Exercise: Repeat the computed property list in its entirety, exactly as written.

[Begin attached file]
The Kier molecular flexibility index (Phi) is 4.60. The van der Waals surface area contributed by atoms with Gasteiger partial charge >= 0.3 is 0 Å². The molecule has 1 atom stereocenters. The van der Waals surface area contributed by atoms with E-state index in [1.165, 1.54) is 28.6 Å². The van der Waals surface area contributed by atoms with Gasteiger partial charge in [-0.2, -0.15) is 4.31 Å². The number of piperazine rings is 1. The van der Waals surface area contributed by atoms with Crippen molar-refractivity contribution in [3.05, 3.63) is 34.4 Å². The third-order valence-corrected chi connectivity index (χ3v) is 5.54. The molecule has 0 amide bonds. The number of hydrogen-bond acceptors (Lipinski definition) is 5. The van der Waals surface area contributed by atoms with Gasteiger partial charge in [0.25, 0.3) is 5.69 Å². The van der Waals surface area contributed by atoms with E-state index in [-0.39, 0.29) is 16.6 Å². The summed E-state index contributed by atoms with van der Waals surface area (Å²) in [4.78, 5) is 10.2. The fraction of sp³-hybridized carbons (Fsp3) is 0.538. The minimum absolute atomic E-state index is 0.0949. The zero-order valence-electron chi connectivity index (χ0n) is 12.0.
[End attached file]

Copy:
The Kier molecular flexibility index (Phi) is 4.60. The van der Waals surface area contributed by atoms with Gasteiger partial charge >= 0.3 is 0 Å². The molecule has 1 atom stereocenters. The van der Waals surface area contributed by atoms with E-state index in [1.165, 1.54) is 28.6 Å². The van der Waals surface area contributed by atoms with Gasteiger partial charge in [-0.2, -0.15) is 4.31 Å². The number of piperazine rings is 1. The van der Waals surface area contributed by atoms with Crippen molar-refractivity contribution in [3.05, 3.63) is 34.4 Å². The third-order valence-corrected chi connectivity index (χ3v) is 5.54. The molecule has 0 amide bonds. The number of hydrogen-bond acceptors (Lipinski definition) is 5. The van der Waals surface area contributed by atoms with Gasteiger partial charge in [0.25, 0.3) is 5.69 Å². The van der Waals surface area contributed by atoms with E-state index in [-0.39, 0.29) is 16.6 Å². The summed E-state index contributed by atoms with van der Waals surface area (Å²) in [4.78, 5) is 10.2. The fraction of sp³-hybridized carbons (Fsp3) is 0.538. The minimum absolute atomic E-state index is 0.0949. The zero-order valence-electron chi connectivity index (χ0n) is 12.0.